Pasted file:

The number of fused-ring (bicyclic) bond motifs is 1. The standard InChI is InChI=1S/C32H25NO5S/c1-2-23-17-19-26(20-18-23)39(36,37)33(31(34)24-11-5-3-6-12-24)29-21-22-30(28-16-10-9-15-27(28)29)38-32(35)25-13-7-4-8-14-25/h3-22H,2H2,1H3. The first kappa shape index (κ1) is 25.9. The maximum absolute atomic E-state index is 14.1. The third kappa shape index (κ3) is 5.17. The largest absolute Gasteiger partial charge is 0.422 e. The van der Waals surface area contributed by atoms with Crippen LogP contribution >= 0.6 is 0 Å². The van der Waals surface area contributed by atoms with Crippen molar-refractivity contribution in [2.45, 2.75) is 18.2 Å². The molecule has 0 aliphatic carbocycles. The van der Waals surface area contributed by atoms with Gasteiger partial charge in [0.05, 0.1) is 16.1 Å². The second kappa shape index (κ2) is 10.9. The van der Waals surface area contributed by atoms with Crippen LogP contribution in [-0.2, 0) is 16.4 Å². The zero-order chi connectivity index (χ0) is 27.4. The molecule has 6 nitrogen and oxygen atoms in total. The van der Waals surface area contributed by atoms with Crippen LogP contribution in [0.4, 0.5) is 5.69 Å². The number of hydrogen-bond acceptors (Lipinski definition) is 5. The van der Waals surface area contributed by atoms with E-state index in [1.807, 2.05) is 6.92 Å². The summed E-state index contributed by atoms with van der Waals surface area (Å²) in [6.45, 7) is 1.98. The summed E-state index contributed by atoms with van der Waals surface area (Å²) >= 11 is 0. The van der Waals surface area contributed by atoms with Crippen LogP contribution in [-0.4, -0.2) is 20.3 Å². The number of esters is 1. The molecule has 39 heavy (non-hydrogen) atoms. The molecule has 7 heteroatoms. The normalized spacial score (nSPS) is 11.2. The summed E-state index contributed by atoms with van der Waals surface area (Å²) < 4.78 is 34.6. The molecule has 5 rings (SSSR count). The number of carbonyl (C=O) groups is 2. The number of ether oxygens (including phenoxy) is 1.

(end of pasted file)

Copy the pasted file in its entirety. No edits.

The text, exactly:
The number of fused-ring (bicyclic) bond motifs is 1. The standard InChI is InChI=1S/C32H25NO5S/c1-2-23-17-19-26(20-18-23)39(36,37)33(31(34)24-11-5-3-6-12-24)29-21-22-30(28-16-10-9-15-27(28)29)38-32(35)25-13-7-4-8-14-25/h3-22H,2H2,1H3. The first kappa shape index (κ1) is 25.9. The maximum absolute atomic E-state index is 14.1. The third kappa shape index (κ3) is 5.17. The largest absolute Gasteiger partial charge is 0.422 e. The van der Waals surface area contributed by atoms with Crippen LogP contribution >= 0.6 is 0 Å². The van der Waals surface area contributed by atoms with Crippen molar-refractivity contribution in [2.45, 2.75) is 18.2 Å². The molecule has 0 aliphatic carbocycles. The van der Waals surface area contributed by atoms with Gasteiger partial charge in [0.05, 0.1) is 16.1 Å². The second kappa shape index (κ2) is 10.9. The van der Waals surface area contributed by atoms with Crippen LogP contribution in [-0.2, 0) is 16.4 Å². The zero-order chi connectivity index (χ0) is 27.4. The molecule has 6 nitrogen and oxygen atoms in total. The van der Waals surface area contributed by atoms with Crippen LogP contribution in [0.4, 0.5) is 5.69 Å². The number of hydrogen-bond acceptors (Lipinski definition) is 5. The van der Waals surface area contributed by atoms with E-state index in [1.807, 2.05) is 6.92 Å². The summed E-state index contributed by atoms with van der Waals surface area (Å²) in [6.45, 7) is 1.98. The summed E-state index contributed by atoms with van der Waals surface area (Å²) >= 11 is 0. The van der Waals surface area contributed by atoms with Crippen LogP contribution in [-0.4, -0.2) is 20.3 Å². The number of esters is 1. The molecule has 39 heavy (non-hydrogen) atoms. The molecule has 7 heteroatoms. The normalized spacial score (nSPS) is 11.2. The summed E-state index contributed by atoms with van der Waals surface area (Å²) < 4.78 is 34.6. The molecule has 5 rings (SSSR count). The number of carbonyl (C=O) groups is 2. The number of ether oxygens (including phenoxy) is 1.